Conclusion: HAART seems to halt the neurodegenerative process(es) caused by HIV-1, as shown by the significant decrease in CSF NFL after treatment initiation. CSF NFL may serve as a useful marker in monitoring CNS injury in HIV-1 infection and in evaluating CNS efficacy of antiretroviral therapy.

    Funded by: NCRR NIH HHS: MO1-RR00083; NIMH NIH HHS: R01 MH62701; NINDS NIH HHS: R01 NS043103, R01 NS37660

    Neurology 2007;69;15;1536-41

  • Clinical and electrophysiological features in Charcot-Marie-Tooth disease with mutations in the NEFL gene.

    Miltenberger-Miltenyi G, Janecke AR, Wanschitz JV, Timmerman V, Windpassinger C, Auer-Grumbach M and Löscher WN

    Section of Clinical Genetics, Innsbruck Medical University, Anichstrasse 35, A-6020 Innsbruck, Austria.

    Background: To date, 13 different neurofilament light-chain polypeptide gene (NEFL) mutations have been identified in 55 patients with Charcot-Marie-Tooth disease (CMT) from 16 families. NEFL mutations were found to be associated with axonal and demyelinating variants of CMT.

    Objectives: To describe the clinical features of 11 patients with CMT and NEFL mutations and to explore possible genotype-phenotype correlations.

    Design: Standardized neuromuscular and nerve conduction studies were performed, and the coding regions of the peripheral myelin protein 22 (PMP22), myelin protein zero (MPZ), gap junction beta-1 protein (GJB1), and NEFL genes were analyzed by direct DNA sequencing.

    Setting: Two university hospitals in Austria (referral centers for neuromuscular disorders). Patients Eleven patients with CMT and NEFL mutations. Main Outcome Measure We genotyped NEFL in all of the patients and healthy relatives and correlated the genotype with the phenotype.

    Results: A novel NEFL mutation (p.L93P) was detected in 1 family with 4 affected individuals exhibiting a severe CMT phenotype. Nerve conduction velocities were intermediately slowed to a range of 35 to 39 m/s. In a second family and in a sporadic patient, a p.P8R mutation was identified with intermediate and severe nerve conduction slowing.

    Conclusion: The results argue against an obvious genotype-phenotype correlation regarding disease onset, degree of muscle weakness, and nerve conduction slowing caused by NEFL mutations.

    Archives of neurology 2007;64;7;966-70

  • Conditional NF-L transgene expression in mice for in vivo analysis of turnover and transport rate of neurofilaments.

    Millecamps S, Gowing G, Corti O, Mallet J and Julien JP

    Centre de Recherche du Centre Hospitalier de l'Université Laval, Department of Anatomy and Physiology of Laval University, Quebec, Canada.

    We generated mice with doxycycline control of a human neurofilament light (NF-L) transgene in the context of the absence (tTA;hNF-L;NF-L(-/-)) or presence (tTA;hNF-L;NF-L(+/-)) of endogenous mouse NF-L proteins. Doxycycline treatment caused the rapid disappearance of human NF-L (hNF-L) mRNA in tTA;hNF-L mice, but the hNF-L proteins remained with a half-life of 3 weeks in the brain. In the sciatic nerve, the disappearance of hNF-L proteins after doxycycline treatment occurred in synchrony along the sciatic nerve, suggesting a proteolysis of NF proteins along the entire axon. The presence of permanent NF network in tTA;hNF-L;NF-L(+/-) mice further stabilized and extended longevity of hNF-L proteins by several months. Surprisingly, after cessation of doxycycline treatment, there was no evidence of leading front of newly synthesized hNF-L proteins migrating into sciatic nerve axons devoid of NF structures. The hNF-L proteins detected at weekly intervals reappeared and accumulated in synchrony at similar rate along nerve segments, a phenomenon consistent with a fast hNF-L transport into axons. We estimated the hNF-L transport rate to be of approximately 10 mm/d in axons devoid of NF structures based on the use of an adenovirus encoding tet-responsive transcriptional activator to transactivate the hNF-L transgene in hypoglossal motor neurons. These results provide in vivo evidence that the stationary NF network in axons is a key determinant of half-life and transport rate of NF proteins.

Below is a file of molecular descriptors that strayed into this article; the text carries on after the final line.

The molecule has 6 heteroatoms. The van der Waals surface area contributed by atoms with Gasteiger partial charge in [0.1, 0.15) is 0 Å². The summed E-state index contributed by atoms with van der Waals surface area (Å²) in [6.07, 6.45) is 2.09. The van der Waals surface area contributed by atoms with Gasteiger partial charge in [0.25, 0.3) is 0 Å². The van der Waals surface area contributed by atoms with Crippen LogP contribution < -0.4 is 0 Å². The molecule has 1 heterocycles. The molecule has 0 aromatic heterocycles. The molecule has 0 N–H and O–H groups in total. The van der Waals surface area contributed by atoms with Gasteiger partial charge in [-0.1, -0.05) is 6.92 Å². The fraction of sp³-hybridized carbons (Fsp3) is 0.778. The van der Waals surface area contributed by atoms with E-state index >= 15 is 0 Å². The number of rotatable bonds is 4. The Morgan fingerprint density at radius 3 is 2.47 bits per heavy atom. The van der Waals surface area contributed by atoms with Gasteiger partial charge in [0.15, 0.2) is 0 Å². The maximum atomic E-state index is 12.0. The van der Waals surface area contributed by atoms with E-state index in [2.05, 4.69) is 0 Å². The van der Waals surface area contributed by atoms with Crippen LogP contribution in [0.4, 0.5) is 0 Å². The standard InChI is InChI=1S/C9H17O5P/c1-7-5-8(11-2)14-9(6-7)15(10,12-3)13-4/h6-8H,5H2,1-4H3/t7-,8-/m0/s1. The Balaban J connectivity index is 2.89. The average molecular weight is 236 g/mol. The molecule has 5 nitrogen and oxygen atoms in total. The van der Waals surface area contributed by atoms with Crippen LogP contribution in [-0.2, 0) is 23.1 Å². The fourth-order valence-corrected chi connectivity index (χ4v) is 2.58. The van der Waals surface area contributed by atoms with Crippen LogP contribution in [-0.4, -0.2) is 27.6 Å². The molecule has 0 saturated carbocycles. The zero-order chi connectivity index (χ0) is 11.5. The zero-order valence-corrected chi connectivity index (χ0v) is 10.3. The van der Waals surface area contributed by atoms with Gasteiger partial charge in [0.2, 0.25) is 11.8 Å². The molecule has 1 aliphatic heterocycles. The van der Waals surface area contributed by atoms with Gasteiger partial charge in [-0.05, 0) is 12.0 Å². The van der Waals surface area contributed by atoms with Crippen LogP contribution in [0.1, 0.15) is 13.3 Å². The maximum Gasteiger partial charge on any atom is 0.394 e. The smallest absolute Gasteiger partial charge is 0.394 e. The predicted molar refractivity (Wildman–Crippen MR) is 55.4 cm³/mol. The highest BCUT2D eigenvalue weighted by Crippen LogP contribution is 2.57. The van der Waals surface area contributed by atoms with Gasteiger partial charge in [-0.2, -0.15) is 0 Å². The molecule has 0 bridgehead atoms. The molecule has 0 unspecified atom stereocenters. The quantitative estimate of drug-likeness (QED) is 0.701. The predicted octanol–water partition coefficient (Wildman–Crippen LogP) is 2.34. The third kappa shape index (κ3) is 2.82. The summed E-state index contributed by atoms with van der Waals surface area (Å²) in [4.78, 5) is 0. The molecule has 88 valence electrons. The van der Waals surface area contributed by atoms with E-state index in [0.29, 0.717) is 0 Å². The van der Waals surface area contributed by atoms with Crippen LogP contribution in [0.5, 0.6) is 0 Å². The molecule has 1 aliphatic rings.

The Journal of neuroscience : the official journal of the Society for Neuroscience 2007;27;18;4947-56

  • CSF neurofilament light chain and tau differentiate multiple system atrophy from Parkinson's disease.

    Abdo WF, Bloem BR, Van Geel WJ, Esselink RA and Verbeek MM

    Department of Neurology, Radboud University, Nijmegen Medical Centre, The Netherlands. f.abdo@neuro.umcn.nl

    Background: In early disease stages it can be clinically difficult to differentiate idiopathic Parkinson's disease (IPD) from patients with multiple system atrophy predominated by parkinsonism (MSA-P).

    Methods: In CSF of 31 patients with IPD, 19 patients with MSA-P, we analyzed tau, neurofilament light chain (NFL) and heavy chain (NFHp35) and the noradrenergic metabolite 3-methoxy-4-hydroxyphenylethyleneglycol (MHPG).